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posted on 12.05.2022, 04:22 authored by So Yung Yang, Dongbin Lee, Hyewon Jeong, Yunji Cho, Jae Eun Ahn, Kyung Sue Hong, Ji Hyun Baek
Introduction

Non-suicidal self-injury (NSSI) is frequently encountered in patients with mood disorders. Emotion dysregulation (ED), frequently observed in mood disorders, could be a major mediating factor in NSSI. The aim of this study was to explore differences in NSSI behavior and ED across mood disorder subtypes. The relationships between childhood trauma and NSSI and ED were also explored.

Methods

A total of 191 patients with mood disorders were included in this study. The patterns of NSSI behavior and ED across patients with bipolar I disorder (BD-I), bipolar II disorder (BD-II), and major depressive disorder (MDD) were compared.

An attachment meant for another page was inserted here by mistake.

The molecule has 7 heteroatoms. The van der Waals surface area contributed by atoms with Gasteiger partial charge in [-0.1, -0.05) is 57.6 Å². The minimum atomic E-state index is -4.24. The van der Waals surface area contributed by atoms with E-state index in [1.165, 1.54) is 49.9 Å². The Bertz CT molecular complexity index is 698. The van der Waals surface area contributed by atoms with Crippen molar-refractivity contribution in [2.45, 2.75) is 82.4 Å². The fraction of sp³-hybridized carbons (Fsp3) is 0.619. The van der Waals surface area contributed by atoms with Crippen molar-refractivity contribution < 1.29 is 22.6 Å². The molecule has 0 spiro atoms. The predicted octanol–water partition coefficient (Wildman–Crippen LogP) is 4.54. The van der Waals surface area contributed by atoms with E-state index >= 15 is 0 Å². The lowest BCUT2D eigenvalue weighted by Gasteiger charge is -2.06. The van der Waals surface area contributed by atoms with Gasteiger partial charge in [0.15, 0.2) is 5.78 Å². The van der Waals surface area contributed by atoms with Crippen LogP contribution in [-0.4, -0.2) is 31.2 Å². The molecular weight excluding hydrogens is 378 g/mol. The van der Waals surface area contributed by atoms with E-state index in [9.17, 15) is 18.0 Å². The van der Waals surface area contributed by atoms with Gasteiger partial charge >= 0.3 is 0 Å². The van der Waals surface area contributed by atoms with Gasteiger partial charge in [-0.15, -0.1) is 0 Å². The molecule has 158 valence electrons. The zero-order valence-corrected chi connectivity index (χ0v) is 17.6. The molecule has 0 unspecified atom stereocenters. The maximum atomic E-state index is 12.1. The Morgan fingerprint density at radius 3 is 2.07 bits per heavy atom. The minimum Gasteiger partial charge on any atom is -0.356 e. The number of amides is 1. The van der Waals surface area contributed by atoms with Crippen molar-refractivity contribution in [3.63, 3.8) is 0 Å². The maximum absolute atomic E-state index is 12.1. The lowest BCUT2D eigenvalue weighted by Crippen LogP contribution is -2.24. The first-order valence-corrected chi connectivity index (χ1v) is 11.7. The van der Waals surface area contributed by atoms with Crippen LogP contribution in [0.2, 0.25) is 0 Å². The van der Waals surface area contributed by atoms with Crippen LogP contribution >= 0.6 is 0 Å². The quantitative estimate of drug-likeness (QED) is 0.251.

Results

More than half (54%) of the subjects experienced NSSI. Patients with BD-II and MDD engaged in NSSI behavior more frequently than those diagnosed with BD-I. NSSI behaviors in patients with BD-II most commonly included cutting, whereas hitting behaviors were most common among other groups. Patients with BD-II and MDD reported more severe ED than those with BD-I. In the case of childhood trauma, those with BD-II and MDD reported greater emotional neglect than those with BD-I. Structural equation modeling revealed that ED mediated the association between childhood trauma and NSSI.

Conclusion

BD-I was associated with less frequent NSSI behavior and less severe ED than BD-II and MDD. ED mediated the association between childhood trauma and NSSI. Promoting emotion regulation strategies could prevent NSSI behavior in patients with mood disorders.

History

References